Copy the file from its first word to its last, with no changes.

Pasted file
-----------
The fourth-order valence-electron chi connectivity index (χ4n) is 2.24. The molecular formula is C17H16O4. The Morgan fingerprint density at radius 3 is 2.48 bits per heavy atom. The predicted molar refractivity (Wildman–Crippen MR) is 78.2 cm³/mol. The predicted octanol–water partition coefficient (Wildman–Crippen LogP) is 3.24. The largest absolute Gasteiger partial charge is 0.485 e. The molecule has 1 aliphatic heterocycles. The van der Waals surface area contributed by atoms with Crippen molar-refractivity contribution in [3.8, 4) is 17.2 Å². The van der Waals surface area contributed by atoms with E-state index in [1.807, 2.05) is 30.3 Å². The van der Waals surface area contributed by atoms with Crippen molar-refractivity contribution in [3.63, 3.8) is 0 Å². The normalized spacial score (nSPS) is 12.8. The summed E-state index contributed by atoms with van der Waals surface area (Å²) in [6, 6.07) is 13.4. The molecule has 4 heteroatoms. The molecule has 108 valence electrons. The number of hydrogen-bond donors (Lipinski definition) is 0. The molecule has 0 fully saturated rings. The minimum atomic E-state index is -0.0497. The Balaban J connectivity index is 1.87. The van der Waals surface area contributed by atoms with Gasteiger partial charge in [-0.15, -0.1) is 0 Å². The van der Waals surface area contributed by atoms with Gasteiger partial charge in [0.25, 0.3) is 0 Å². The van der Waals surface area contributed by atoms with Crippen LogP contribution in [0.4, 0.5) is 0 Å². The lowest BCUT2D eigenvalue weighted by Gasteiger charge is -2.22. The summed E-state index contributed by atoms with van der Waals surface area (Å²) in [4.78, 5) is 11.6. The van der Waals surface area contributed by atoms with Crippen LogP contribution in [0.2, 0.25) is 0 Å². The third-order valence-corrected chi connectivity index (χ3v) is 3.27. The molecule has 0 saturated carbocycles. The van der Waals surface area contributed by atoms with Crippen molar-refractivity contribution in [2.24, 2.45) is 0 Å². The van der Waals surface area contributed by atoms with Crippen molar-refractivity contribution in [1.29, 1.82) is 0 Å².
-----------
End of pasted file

The fourth-order valence-electron chi connectivity index (χ4n) is 2.24. The molecular formula is C17H16O4. The Morgan fingerprint density at radius 3 is 2.48 bits per heavy atom. The predicted molar refractivity (Wildman–Crippen MR) is 78.2 cm³/mol. The predicted octanol–water partition coefficient (Wildman–Crippen LogP) is 3.24. The largest absolute Gasteiger partial charge is 0.485 e. The molecule has 1 aliphatic heterocycles. The van der Waals surface area contributed by atoms with Crippen molar-refractivity contribution in [3.8, 4) is 17.2 Å². The van der Waals surface area contributed by atoms with E-state index in [1.807, 2.05) is 30.3 Å². The van der Waals surface area contributed by atoms with Crippen molar-refractivity contribution in [3.63, 3.8) is 0 Å². The normalized spacial score (nSPS) is 12.8. The summed E-state index contributed by atoms with van der Waals surface area (Å²) in [6, 6.07) is 13.4. The molecule has 4 heteroatoms. The molecule has 108 valence electrons. The number of hydrogen-bond donors (Lipinski definition) is 0. The molecule has 0 fully saturated rings. The minimum atomic E-state index is -0.0497. The Balaban J connectivity index is 1.87. The van der Waals surface area contributed by atoms with Gasteiger partial charge in [-0.15, -0.1) is 0 Å². The van der Waals surface area contributed by atoms with Gasteiger partial charge in [0.25, 0.3) is 0 Å². The van der Waals surface area contributed by atoms with Crippen LogP contribution in [0.4, 0.5) is 0 Å². The lowest BCUT2D eigenvalue weighted by Gasteiger charge is -2.22. The summed E-state index contributed by atoms with van der Waals surface area (Å²) in [4.78, 5) is 11.6. The van der Waals surface area contributed by atoms with Crippen LogP contribution in [0.2, 0.25) is 0 Å². The third-order valence-corrected chi connectivity index (χ3v) is 3.27. The molecule has 0 saturated carbocycles. The van der Waals surface area contributed by atoms with Crippen molar-refractivity contribution in [2.24, 2.45) is 0 Å². The van der Waals surface area contributed by atoms with Crippen molar-refractivity contribution in [1.29, 1.82) is 0 Å².